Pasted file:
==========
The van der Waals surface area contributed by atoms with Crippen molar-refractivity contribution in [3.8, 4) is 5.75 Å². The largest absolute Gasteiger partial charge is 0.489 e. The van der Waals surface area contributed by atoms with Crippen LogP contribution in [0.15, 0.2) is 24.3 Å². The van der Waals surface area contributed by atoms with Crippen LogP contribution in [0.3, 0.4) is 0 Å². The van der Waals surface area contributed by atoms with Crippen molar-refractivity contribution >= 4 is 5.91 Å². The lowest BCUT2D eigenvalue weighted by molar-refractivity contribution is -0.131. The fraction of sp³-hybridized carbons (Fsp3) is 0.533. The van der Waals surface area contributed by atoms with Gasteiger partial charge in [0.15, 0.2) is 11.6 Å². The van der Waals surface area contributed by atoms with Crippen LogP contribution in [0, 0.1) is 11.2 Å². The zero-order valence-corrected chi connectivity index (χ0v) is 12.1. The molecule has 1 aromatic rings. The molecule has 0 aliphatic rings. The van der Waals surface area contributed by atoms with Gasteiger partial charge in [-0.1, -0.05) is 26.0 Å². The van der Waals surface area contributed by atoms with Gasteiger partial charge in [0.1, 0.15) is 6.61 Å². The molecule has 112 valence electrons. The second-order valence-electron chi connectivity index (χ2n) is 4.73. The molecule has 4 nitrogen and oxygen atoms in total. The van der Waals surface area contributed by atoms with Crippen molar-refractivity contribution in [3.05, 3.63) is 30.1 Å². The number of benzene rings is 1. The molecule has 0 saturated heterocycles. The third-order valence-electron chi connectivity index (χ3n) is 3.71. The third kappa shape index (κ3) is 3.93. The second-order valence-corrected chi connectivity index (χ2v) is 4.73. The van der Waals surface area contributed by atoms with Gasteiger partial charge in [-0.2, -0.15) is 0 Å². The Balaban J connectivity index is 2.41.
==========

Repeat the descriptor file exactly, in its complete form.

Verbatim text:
The van der Waals surface area contributed by atoms with Crippen molar-refractivity contribution in [3.8, 4) is 5.75 Å². The largest absolute Gasteiger partial charge is 0.489 e. The van der Waals surface area contributed by atoms with Crippen LogP contribution in [0.15, 0.2) is 24.3 Å². The van der Waals surface area contributed by atoms with Crippen LogP contribution in [0.3, 0.4) is 0 Å². The van der Waals surface area contributed by atoms with Crippen molar-refractivity contribution >= 4 is 5.91 Å². The lowest BCUT2D eigenvalue weighted by molar-refractivity contribution is -0.131. The fraction of sp³-hybridized carbons (Fsp3) is 0.533. The van der Waals surface area contributed by atoms with Gasteiger partial charge in [0.15, 0.2) is 11.6 Å². The van der Waals surface area contributed by atoms with Crippen LogP contribution in [0, 0.1) is 11.2 Å². The zero-order valence-corrected chi connectivity index (χ0v) is 12.1. The molecule has 1 aromatic rings. The molecule has 0 aliphatic rings. The van der Waals surface area contributed by atoms with Gasteiger partial charge in [-0.1, -0.05) is 26.0 Å². The van der Waals surface area contributed by atoms with Gasteiger partial charge in [0.1, 0.15) is 6.61 Å². The molecule has 112 valence electrons. The second-order valence-electron chi connectivity index (χ2n) is 4.73. The molecule has 4 nitrogen and oxygen atoms in total. The van der Waals surface area contributed by atoms with Crippen molar-refractivity contribution in [3.05, 3.63) is 30.1 Å². The number of benzene rings is 1. The molecule has 0 saturated heterocycles. The third-order valence-electron chi connectivity index (χ3n) is 3.71. The third kappa shape index (κ3) is 3.93. The second-order valence-corrected chi connectivity index (χ2v) is 4.73. The van der Waals surface area contributed by atoms with Gasteiger partial charge in [-0.2, -0.15) is 0 Å². The Balaban J connectivity index is 2.41.